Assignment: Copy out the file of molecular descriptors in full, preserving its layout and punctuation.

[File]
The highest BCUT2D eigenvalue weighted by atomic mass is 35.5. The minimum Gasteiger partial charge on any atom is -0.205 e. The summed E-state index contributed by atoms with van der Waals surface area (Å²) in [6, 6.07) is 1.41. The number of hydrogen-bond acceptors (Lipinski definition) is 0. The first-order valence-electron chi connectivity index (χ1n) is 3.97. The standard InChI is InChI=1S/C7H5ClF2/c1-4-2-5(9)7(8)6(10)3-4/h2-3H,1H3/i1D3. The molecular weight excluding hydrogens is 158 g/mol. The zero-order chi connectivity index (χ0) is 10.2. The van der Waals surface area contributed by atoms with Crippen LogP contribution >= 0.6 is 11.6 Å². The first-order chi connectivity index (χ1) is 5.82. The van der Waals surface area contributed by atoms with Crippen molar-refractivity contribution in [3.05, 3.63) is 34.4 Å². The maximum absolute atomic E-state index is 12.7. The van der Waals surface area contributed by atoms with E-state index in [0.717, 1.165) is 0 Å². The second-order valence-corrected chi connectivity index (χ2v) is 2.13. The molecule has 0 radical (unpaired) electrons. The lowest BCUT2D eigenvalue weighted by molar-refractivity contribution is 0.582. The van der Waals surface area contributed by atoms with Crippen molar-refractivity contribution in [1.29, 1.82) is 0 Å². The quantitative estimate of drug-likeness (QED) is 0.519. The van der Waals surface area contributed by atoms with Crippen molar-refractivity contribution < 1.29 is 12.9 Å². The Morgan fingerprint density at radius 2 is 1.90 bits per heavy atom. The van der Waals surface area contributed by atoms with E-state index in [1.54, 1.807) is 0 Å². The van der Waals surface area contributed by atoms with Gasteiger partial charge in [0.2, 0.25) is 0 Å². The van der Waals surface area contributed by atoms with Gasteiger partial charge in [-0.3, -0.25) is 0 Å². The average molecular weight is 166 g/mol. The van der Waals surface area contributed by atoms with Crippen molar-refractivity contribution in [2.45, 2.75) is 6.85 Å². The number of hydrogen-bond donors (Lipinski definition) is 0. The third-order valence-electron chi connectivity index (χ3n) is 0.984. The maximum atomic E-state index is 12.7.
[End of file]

The highest BCUT2D eigenvalue weighted by atomic mass is 35.5. The minimum Gasteiger partial charge on any atom is -0.205 e. The summed E-state index contributed by atoms with van der Waals surface area (Å²) in [6, 6.07) is 1.41. The number of hydrogen-bond acceptors (Lipinski definition) is 0. The first-order valence-electron chi connectivity index (χ1n) is 3.97. The standard InChI is InChI=1S/C7H5ClF2/c1-4-2-5(9)7(8)6(10)3-4/h2-3H,1H3/i1D3. The molecular weight excluding hydrogens is 158 g/mol. The zero-order chi connectivity index (χ0) is 10.2. The van der Waals surface area contributed by atoms with Crippen LogP contribution >= 0.6 is 11.6 Å². The first-order chi connectivity index (χ1) is 5.82. The van der Waals surface area contributed by atoms with Crippen molar-refractivity contribution in [3.05, 3.63) is 34.4 Å². The maximum absolute atomic E-state index is 12.7. The van der Waals surface area contributed by atoms with E-state index in [0.717, 1.165) is 0 Å². The second-order valence-corrected chi connectivity index (χ2v) is 2.13. The molecule has 0 radical (unpaired) electrons. The lowest BCUT2D eigenvalue weighted by molar-refractivity contribution is 0.582. The van der Waals surface area contributed by atoms with Crippen molar-refractivity contribution in [1.29, 1.82) is 0 Å². The quantitative estimate of drug-likeness (QED) is 0.519. The van der Waals surface area contributed by atoms with Crippen molar-refractivity contribution < 1.29 is 12.9 Å². The Morgan fingerprint density at radius 2 is 1.90 bits per heavy atom. The van der Waals surface area contributed by atoms with E-state index in [1.54, 1.807) is 0 Å². The van der Waals surface area contributed by atoms with Gasteiger partial charge in [0.2, 0.25) is 0 Å². The van der Waals surface area contributed by atoms with Gasteiger partial charge in [-0.3, -0.25) is 0 Å². The average molecular weight is 166 g/mol. The van der Waals surface area contributed by atoms with Crippen molar-refractivity contribution in [2.45, 2.75) is 6.85 Å². The number of hydrogen-bond donors (Lipinski definition) is 0. The third-order valence-electron chi connectivity index (χ3n) is 0.984. The maximum atomic E-state index is 12.7.